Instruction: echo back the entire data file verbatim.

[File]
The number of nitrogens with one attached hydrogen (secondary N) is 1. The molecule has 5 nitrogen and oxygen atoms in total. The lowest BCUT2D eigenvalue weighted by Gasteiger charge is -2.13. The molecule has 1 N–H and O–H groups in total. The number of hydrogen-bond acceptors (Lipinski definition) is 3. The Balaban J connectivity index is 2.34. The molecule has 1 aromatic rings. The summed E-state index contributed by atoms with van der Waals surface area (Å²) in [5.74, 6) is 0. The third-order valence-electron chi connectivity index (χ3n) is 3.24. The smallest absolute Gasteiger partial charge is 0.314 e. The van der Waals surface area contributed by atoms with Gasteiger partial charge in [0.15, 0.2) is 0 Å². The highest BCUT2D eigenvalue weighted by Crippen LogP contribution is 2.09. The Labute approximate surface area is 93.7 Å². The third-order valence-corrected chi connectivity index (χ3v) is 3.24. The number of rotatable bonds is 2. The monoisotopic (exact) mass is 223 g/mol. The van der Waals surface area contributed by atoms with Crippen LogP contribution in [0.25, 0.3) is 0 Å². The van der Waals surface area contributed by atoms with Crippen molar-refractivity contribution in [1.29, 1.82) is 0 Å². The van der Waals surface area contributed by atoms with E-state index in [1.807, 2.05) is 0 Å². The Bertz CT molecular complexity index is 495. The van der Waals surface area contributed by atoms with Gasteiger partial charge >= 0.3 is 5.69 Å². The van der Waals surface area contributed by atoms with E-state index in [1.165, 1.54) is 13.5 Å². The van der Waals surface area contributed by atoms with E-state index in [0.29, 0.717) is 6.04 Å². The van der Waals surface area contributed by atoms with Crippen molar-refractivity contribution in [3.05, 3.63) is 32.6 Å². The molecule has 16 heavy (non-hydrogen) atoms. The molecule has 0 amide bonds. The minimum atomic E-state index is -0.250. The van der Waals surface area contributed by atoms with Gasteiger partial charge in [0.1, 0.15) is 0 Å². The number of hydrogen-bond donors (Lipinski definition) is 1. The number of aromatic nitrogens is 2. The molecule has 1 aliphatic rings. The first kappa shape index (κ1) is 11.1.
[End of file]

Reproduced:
The number of nitrogens with one attached hydrogen (secondary N) is 1. The molecule has 5 nitrogen and oxygen atoms in total. The lowest BCUT2D eigenvalue weighted by Gasteiger charge is -2.13. The molecule has 1 N–H and O–H groups in total. The number of hydrogen-bond acceptors (Lipinski definition) is 3. The Balaban J connectivity index is 2.34. The molecule has 1 aromatic rings. The summed E-state index contributed by atoms with van der Waals surface area (Å²) in [5.74, 6) is 0. The third-order valence-electron chi connectivity index (χ3n) is 3.24. The smallest absolute Gasteiger partial charge is 0.314 e. The van der Waals surface area contributed by atoms with Gasteiger partial charge in [0.15, 0.2) is 0 Å². The highest BCUT2D eigenvalue weighted by Crippen LogP contribution is 2.09. The Labute approximate surface area is 93.7 Å². The third-order valence-corrected chi connectivity index (χ3v) is 3.24. The number of rotatable bonds is 2. The monoisotopic (exact) mass is 223 g/mol. The van der Waals surface area contributed by atoms with Crippen LogP contribution in [0.25, 0.3) is 0 Å². The van der Waals surface area contributed by atoms with Crippen molar-refractivity contribution in [1.29, 1.82) is 0 Å². The van der Waals surface area contributed by atoms with E-state index in [1.807, 2.05) is 0 Å². The Bertz CT molecular complexity index is 495. The van der Waals surface area contributed by atoms with Gasteiger partial charge >= 0.3 is 5.69 Å². The van der Waals surface area contributed by atoms with E-state index in [1.165, 1.54) is 13.5 Å². The van der Waals surface area contributed by atoms with E-state index in [0.29, 0.717) is 6.04 Å². The van der Waals surface area contributed by atoms with Crippen molar-refractivity contribution in [3.05, 3.63) is 32.6 Å². The molecule has 16 heavy (non-hydrogen) atoms. The molecule has 0 amide bonds. The minimum atomic E-state index is -0.250. The van der Waals surface area contributed by atoms with Gasteiger partial charge in [0.1, 0.15) is 0 Å². The number of hydrogen-bond donors (Lipinski definition) is 1. The number of aromatic nitrogens is 2. The molecule has 1 aliphatic rings. The first kappa shape index (κ1) is 11.1.